What can’t ceramic do? It’s great in the kitchen and bathroom as it won’t (unlike hardwood) absorb any spilled water, and it can even be a part of your entryway for a chic, European look with big, blocky designs. Ceramic flooring patterns know no limits — there are so many unique aesthetics to explore, giving homeowners endless possibilities when it comes to designing their homes and giving them a unique, bespoke flair. Below, get to know just five major examples of beloved ceramic flooring patterns — you may even find one that is a perfect match for your home.
1 Square Grid
If you’ve played the popular online guess-the-word game Wordle, the square grid ceramic flooring pattern may look familiar! Dress it up or dress it down, the grid works great in many settings, particularly as a backsplash. You can have a solid color or the occasional colorful one peppered in to add some excitement to your otherwise monotonous grid. Run the square grid on a diagonal, then you have an added level of design, dimension and interest!
2 Subway Tile
As classic as New York City, the subway tile never goes out of style — in fact, it’s enjoying quite the renaissance right now because of its clean, blocky aesthetic and ease of cleaning. Subway ceramic tile patterns are often seen in bathroom showers (think of the large white tiles) or they can even be part of a flooring design (in which case they are usually a gray or charcoal color and may have bigger blocks). No matter where you see them (they also work as a backsplash!), you won’t go wrong with this favorite.
3 Herringbone Tiles
Herringbone ceramic patterns are a bit more ornate because they involve intersecting diagonal tiles cut and placed at jaunty angles. Working wonderfully in many colors, herringbone ceramic tiles may be seen in shades of neutral blues or grays surrounding your pristine white bathtub or they may be smaller and more colorful when installed as part of your kitchen backsplash. These V-shaped rows give a richer sense of depth to your space, wherever they’re laid, and create contrast with the 90-degree angles of your home’s walls and corners.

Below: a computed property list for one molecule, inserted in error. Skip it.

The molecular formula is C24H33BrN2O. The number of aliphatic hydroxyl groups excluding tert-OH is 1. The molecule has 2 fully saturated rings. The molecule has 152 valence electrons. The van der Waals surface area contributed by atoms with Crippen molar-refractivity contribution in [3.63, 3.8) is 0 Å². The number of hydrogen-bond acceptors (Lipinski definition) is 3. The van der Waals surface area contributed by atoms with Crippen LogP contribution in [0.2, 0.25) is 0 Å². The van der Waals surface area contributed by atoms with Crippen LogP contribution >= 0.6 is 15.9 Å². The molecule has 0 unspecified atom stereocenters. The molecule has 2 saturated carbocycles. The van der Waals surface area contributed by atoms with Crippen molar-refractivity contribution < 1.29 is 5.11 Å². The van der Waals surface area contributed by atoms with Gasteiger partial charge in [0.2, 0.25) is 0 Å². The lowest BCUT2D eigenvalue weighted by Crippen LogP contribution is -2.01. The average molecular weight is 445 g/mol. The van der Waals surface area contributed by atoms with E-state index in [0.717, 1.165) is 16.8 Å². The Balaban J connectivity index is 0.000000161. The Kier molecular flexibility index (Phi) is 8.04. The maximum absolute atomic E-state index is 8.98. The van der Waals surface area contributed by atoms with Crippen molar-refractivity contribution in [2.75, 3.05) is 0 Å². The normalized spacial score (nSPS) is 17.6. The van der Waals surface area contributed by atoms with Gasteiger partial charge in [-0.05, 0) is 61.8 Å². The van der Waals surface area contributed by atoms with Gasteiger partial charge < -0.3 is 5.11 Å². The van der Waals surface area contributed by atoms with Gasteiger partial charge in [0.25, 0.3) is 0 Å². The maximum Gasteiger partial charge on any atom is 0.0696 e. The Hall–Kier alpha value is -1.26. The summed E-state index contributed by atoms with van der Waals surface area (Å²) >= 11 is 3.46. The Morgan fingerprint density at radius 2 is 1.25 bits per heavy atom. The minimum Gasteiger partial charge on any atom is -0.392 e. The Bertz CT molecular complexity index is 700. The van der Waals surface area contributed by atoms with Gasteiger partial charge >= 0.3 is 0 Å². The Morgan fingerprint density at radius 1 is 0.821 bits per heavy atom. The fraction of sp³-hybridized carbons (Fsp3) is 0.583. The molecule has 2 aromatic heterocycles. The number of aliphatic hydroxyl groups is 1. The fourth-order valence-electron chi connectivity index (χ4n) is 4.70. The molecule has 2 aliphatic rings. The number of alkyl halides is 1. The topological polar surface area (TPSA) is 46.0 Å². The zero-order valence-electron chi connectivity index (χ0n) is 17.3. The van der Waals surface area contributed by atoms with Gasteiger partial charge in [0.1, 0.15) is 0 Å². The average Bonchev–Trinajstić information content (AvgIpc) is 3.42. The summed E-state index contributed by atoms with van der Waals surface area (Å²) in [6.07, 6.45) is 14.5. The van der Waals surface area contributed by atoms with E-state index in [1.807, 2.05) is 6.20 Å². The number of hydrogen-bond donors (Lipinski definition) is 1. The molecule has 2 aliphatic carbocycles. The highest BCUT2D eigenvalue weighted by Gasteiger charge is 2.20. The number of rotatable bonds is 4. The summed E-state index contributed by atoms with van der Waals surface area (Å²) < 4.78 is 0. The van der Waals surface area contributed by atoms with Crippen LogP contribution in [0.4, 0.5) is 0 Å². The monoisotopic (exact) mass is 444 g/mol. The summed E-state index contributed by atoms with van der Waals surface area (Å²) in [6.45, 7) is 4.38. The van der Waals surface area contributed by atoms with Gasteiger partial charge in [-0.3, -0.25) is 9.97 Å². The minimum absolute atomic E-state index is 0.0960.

4 Vertical Tiles
Less common but highly effective, the vertical tiles may take on varying heights and widths. These work great in shallower homes on their panels or walling to “increase” their height — but they are also marvelous in taller ones to really accentuate how high your ceilings are. Vertical tiles may be cleanly stacked one on top of another, all in the same line as their neighbors, or they may be offset like subway tiles to give some greater variety to your walls. Very popular is to run a vertical tile feature in a shower enclosure in a different color combination to create a feature wall/design accent.
5 Beehive Tiles
Bzzzzz: these hexagonal tiles are bee-utiful and can break up boxy homes where square or rectangular patterns prevail. Beehive tiles are rather versatile, working in bathroom flooring, kitchen backsplash, and mudroom floors as well.
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